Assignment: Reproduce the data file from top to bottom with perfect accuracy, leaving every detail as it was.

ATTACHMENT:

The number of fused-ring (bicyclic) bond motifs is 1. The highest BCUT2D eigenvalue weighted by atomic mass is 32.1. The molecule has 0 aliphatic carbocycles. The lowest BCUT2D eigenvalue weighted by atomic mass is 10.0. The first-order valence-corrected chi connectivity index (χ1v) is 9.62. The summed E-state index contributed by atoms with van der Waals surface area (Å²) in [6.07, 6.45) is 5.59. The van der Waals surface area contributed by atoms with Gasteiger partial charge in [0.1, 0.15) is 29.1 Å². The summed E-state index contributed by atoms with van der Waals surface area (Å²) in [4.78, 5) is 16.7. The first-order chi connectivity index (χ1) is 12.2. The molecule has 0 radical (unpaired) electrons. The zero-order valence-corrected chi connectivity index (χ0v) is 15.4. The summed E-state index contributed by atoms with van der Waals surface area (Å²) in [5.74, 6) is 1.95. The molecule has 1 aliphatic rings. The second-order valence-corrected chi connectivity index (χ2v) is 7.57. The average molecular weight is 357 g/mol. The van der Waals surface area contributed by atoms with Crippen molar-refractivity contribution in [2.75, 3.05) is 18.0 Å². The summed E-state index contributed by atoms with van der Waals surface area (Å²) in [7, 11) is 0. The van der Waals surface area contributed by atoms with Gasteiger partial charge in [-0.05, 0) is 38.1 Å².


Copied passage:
The number of fused-ring (bicyclic) bond motifs is 1. The highest BCUT2D eigenvalue weighted by atomic mass is 32.1. The molecule has 0 aliphatic carbocycles. The lowest BCUT2D eigenvalue weighted by atomic mass is 10.0. The first-order valence-corrected chi connectivity index (χ1v) is 9.62. The summed E-state index contributed by atoms with van der Waals surface area (Å²) in [6.07, 6.45) is 5.59. The van der Waals surface area contributed by atoms with Gasteiger partial charge in [0.1, 0.15) is 29.1 Å². The summed E-state index contributed by atoms with van der Waals surface area (Å²) in [4.78, 5) is 16.7. The first-order chi connectivity index (χ1) is 12.2. The molecule has 0 radical (unpaired) electrons. The zero-order valence-corrected chi connectivity index (χ0v) is 15.4. The summed E-state index contributed by atoms with van der Waals surface area (Å²) in [5.74, 6) is 1.95. The molecule has 1 aliphatic rings. The second-order valence-corrected chi connectivity index (χ2v) is 7.57. The average molecular weight is 357 g/mol. The van der Waals surface area contributed by atoms with Crippen molar-refractivity contribution in [2.75, 3.05) is 18.0 Å². The summed E-state index contributed by atoms with van der Waals surface area (Å²) in [7, 11) is 0. The van der Waals surface area contributed by atoms with Gasteiger partial charge in [-0.05, 0) is 38.1 Å².